Submitted on Wed, 05/11/2005 - 2:51pm
Starbucks Workers Union News - March 27, 2005
My name is Sherry Brown and I would like to share with you the humiliation I experienced at the hands of Starbucks. While I know people are wrongly fired from their jobs every day in this country, I am not going to take this lying down and I am asking for your help.
First, let me tell you a little bit about myself. I am a 56 year-old African-American resident of Washington D.C. and I have been working on community issues for over 30 years. When I was 21 years old I was feeding 300 kids a day in the Black Panther Party's Free Breakfast Program in Baltimore. Since my days as a college activist in the sixties, I have worked on various projects including training young people to advocate for the hungry and forming a coalition to oppose the closing of Washington's only public hospital.
Because of the gentrification taking place in Washington D.C. and the loss of my job at the Capitol Hill Starbucks (serving politicians and lobbyists), I am currently being displaced from my modest apartment. I have lived there for 11 years and now it is being converted into a high-priced luxury condominium.
Starbucks fired me because I asserted myself to a customer who was threatening my life. On a Sunday last December, a customer I was serving became extremely belligerent with me because I was not sure what drink he had ordered. I asked the shift supervisor to help the customer so that I could wait on other guests and avoid any further problems. The customer began yelling names and accused me of being "retarded". He also said I was the kind of person who makes other people go postal and that "he was always right." I told the customer his comments were offensive and that I did not have to tolerate verbal abuse.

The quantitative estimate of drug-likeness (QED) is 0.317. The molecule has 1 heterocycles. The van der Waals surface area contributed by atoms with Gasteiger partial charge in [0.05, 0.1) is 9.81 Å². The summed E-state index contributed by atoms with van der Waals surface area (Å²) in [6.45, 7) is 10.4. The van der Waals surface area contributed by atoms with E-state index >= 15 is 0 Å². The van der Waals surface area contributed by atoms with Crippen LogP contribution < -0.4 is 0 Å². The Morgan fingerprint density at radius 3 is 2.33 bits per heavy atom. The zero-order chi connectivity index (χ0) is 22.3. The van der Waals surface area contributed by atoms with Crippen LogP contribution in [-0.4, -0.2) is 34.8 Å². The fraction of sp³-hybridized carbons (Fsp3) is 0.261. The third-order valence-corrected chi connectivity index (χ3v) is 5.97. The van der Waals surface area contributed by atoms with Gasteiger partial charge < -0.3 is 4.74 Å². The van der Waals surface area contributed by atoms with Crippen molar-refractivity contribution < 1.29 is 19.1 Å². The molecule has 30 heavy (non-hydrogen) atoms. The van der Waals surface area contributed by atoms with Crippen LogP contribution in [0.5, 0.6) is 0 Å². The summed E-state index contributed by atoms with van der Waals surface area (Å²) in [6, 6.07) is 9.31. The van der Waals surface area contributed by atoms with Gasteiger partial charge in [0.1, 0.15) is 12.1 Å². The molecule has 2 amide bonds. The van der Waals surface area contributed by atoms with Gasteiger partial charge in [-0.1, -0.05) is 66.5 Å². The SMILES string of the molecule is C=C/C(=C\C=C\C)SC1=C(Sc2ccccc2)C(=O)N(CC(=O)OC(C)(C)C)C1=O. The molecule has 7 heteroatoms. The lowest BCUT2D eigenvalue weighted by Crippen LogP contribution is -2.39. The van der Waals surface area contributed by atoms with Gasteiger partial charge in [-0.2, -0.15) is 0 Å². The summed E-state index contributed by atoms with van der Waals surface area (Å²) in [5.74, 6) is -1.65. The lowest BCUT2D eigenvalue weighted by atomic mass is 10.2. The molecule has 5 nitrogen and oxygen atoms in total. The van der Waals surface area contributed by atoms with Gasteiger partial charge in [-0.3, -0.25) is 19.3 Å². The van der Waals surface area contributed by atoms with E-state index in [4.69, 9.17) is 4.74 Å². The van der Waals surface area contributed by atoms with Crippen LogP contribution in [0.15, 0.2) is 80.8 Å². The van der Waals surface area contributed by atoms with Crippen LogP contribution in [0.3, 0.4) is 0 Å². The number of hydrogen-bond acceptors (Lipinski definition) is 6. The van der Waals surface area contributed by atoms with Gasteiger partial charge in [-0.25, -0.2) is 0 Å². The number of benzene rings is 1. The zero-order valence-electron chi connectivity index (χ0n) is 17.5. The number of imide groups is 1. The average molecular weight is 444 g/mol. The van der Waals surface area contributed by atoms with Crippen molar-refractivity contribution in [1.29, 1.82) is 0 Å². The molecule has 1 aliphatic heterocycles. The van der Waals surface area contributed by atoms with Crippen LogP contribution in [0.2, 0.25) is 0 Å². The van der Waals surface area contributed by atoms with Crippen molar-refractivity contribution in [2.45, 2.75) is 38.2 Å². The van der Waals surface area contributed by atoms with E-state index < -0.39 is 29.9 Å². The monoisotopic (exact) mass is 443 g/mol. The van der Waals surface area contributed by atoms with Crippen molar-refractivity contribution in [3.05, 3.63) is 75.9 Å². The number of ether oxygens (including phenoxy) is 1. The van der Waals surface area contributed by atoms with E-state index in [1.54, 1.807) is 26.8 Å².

Submitted on Wed, 05/11/2005 - 2:50pm
From mediaisland.org - March 26, 2005.
Olympia Pizza Time franchise owner Richard Kelley locked out all nine striking workers by closing the store on Feb 21st. The last negotiations between Pizza time workers and Kelley broke down when Kelley insisted he would open the store if workers accepted wages below state law. Pizza time workers refused Kelley.s unreasonable condition.
Pizza Time workers took their case to the National Labor Relations Board. A federal investigator interviewed the workers and Kelley. The investigator informed the workers that federal labor law offers no protection from owners who close their own stores. Pizza Time workers are in need of a labor lawyer.
Submitted on Wed, 05/11/2005 - 2:49pm
By Emmy Gilbert - March 1, 2005.
For related information, please visit our Starbucks Campaign page.
New York, NY - Workers at the Vox Pop coffee shop in Brooklyn unanimously joined the Industrial Workers of the World last week. The employees join a growing movement of NYC retail workers, including Starbucks baristas, who are striving to increase union membership in the industry.
Submitted on Wed, 05/11/2005 - 2:48pm
February, 15, 2005
The National Labor Relations Board issued a complaint last week against Wild Oats Natural Foods for the firing of union organizer, Tom Kappas. The Industrial Workers of the World has been struggling to re instate Kappas for the past seven months in a campaign aimed at restoring fairness to how the company deals with union organizing. The campaign has turned out several nationwide pickets, a petition with over 500 supporters, and now a complaint from the N.L.R.B.
Kappas was fired on July, 10, 2004 for discounting less than 2 pounds of rotten produce. The produce manager gave permission to discount spoiled produce to all produce employees and then during the firing interview said he never approved discounts. The store director, Fred Meyer, then fired Tom for the discount even after Kappas produced a receipt for the produce. Meyer initiated a random bag search the night before.
Submitted on Wed, 05/11/2005 - 2:46pm
By Marcus Denton, Lucy Parsons (Austin) IWW General Membership
Branch - February 13, 2005.
As 2005 began in Austin, Texas, two IWW coworkers were fired for
activity, spurring a series of solidarity actions indicative of the
rejuvenation in the Lucy Parsons General Membership Branch.
On January 7th, just one week after the first firing occurred, fifteen
Wobs showed up at Fresh Plus, the charming, independent neighborhood
grocery store and flagrant union buster in question, to fight the
sacking of fellow worker Ryan Hastings. Members were energized as they
voiced support and passed out leaflets to some of the storeís 25
employees and the customers inside the store, forcing supervisors to
hunt around and pick up leaflets left behind. Outside in front of the
store, Wobs leafleted and talked to customers about the firing until
they were asked to leave, at which point a new batch took their place
doing the same.